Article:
Oberlin graduates from a decade ago would barely recognize the offerings at Dascomb and the snack bar (now inexplicably called DeCafé). DeCafé offers freshly made salads and sandwiches with locally sourced produce, and now includes a small grocery store that features natural and organic coffees, snacks, and dairy products. Food stations scattered around the Dascomb dining room beckon with fresh-baked pizza, a salad bar, and made-to-order dishes, like stir-fry. Dining options all around campus, managed by Bon Appetit Management Company, benefit from the company's Farm-to-Fork program, sustainable seafood principles, animal proteins free of human-therapeutic growth hormones and antibiotics, cage-free eggs, and its investments in nearby farms and producers.
The change reflects the transformation of food consumption that is happening across America, but particularly at college campuses. At Oberlin, thanks to the heritage of co-ops and the emphasis on environmental issues, the focus on organic, local, and sustainable has even deeper roots.
In March, President Marvin Krislov approved the college's commitment to the Real Food Challenge, an initiative to have Oberlin Campus Dining Services serve 40 percent "real food" by 2020 (the nationwide nonprofit Real Food Challenge asked colleges to commit to 20 percent, a threshold the college had already surpassed).
Oberlin's interest in food can also be seen in student-driven activities, including an Oberlin food blog, winter terms spent learning and experimenting with everything from cooking basics to Chinese candy-making, and ExCo courses that, over the last decade, have included permaculture; "humanure" and composting; food preservation techniques; fast food and society; history, politics and taste of chocolate; fermentation and food activism; and pastry art.
The one-stop shop for information on the current Oberlin food scene is Slow Food Oberlin (slowfoodoberlin.wordpress.com), an affiliate chapter of the international Slow Food movement (Slow Food USA's chief financial officer is Nathan Leamy '06). In contrast to fast food, Slow Food "links the pleasure of food with a commitment to community and the environment."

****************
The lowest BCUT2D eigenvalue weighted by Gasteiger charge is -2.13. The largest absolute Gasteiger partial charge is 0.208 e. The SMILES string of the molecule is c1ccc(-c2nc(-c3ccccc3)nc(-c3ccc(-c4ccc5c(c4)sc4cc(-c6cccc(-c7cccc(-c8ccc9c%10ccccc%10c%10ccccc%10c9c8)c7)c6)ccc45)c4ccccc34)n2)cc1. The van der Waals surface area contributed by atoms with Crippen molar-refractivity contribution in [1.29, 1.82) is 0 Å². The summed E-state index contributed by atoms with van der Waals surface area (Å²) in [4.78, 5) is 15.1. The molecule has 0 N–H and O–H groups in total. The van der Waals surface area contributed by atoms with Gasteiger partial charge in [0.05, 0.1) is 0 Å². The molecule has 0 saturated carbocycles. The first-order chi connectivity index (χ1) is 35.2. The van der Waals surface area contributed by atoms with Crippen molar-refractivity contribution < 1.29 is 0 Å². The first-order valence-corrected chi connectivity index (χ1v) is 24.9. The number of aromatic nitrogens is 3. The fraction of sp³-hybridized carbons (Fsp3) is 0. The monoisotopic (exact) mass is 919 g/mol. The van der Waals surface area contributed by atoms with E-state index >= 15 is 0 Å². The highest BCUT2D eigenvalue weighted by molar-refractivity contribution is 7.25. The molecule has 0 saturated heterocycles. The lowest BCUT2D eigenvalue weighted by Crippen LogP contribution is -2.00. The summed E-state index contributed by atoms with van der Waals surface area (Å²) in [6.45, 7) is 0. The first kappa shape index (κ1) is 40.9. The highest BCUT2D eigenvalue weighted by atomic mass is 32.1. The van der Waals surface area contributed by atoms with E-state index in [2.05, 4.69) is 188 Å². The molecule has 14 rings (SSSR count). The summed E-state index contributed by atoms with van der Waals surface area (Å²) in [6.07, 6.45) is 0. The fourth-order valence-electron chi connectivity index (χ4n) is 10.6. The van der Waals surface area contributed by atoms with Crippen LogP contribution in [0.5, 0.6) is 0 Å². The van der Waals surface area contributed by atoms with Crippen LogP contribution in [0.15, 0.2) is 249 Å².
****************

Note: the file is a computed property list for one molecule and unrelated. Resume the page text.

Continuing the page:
Asya Ollis '96 and her Southern Indian food business are part of an emerging culinary trend: the popup restaurant. Popups have popped up everywhere from London to L.A., at sites ranging from outdoor festivals to galleries, bars, and even other restaurants, whose kitchens are temporarily turned over to guest chefs.
Ollis, who sells her Indian street food specialties under the name Sadya Snacks at farmers' markets around Ithaca, New York, set up her March popup event, "A Night in Bombay," in Ithaca's Lot 10, a cocktail lounge and nightclub. During two sold-out 40-person sittings, she served a feast of Southern Indian food—not widely available in the U.S. She became interested in the regional fare and in Indian street food while visiting Southern Asia in 1998 and since learned to cook from the Indian families she lived with during subsequent trips.
Ollis is gearing up for the summer markets and looks forward to producing another popup, probably outdoors.
As a journalist who writes often about restaurants, I am frequently asked if I've ever wanted to be a chef. Usually I answer that any desire I might have had was pounded out of me by the six months I spent in 2009 observing the kitchen at elBulli in Spain, considered at the time the best restaurant in the world. It wasn't so much that the work was hard and the hours long (most chefs easily work 14 hours a day), as that it was tedious. And by way of illustration, I tell the story of my first visit to elBulli, which took place years before I decided to write a book about it.
I was at the restaurant, situated on a gorgeous cay on the northeastern coast of Spain, to interview Ferran Adrià, the genius chef widely credited with inventing what is known as "molecular gastronomy." When I arrived, Adrià was sitting at his usual perch on a wooden table in the gleaming, sunlit kitchen. Yet what really caught my attention was not him, but 14 or so young cooks, each identically clad in a white jacket and blue apron, standing on either side of a long narrow counter in the center. Between them were small heaps of green pinecones, from which, with reddened fingers, they were painstakingly removing the nuts. Adrià and I went away to do our interview and returned to the kitchen a little over an hour later. The cooks were still at it, and the piles of cones had barely diminished. "Who are these people?" I thought to myself. "And why would anyone voluntarily do that?"
That's the easy answer I give as to why I am not enticed into a career in the kitchen: No matter how exciting and creative and even astonishing a final dish might be—and Adrià's cuisine was all that and more—it still requires a lot more tedious, mechanical labor than I have the patience for. But the real truth is that any dreams of culinary stardom I might have had died a long time ago. They died, to be exact, at Oberlin.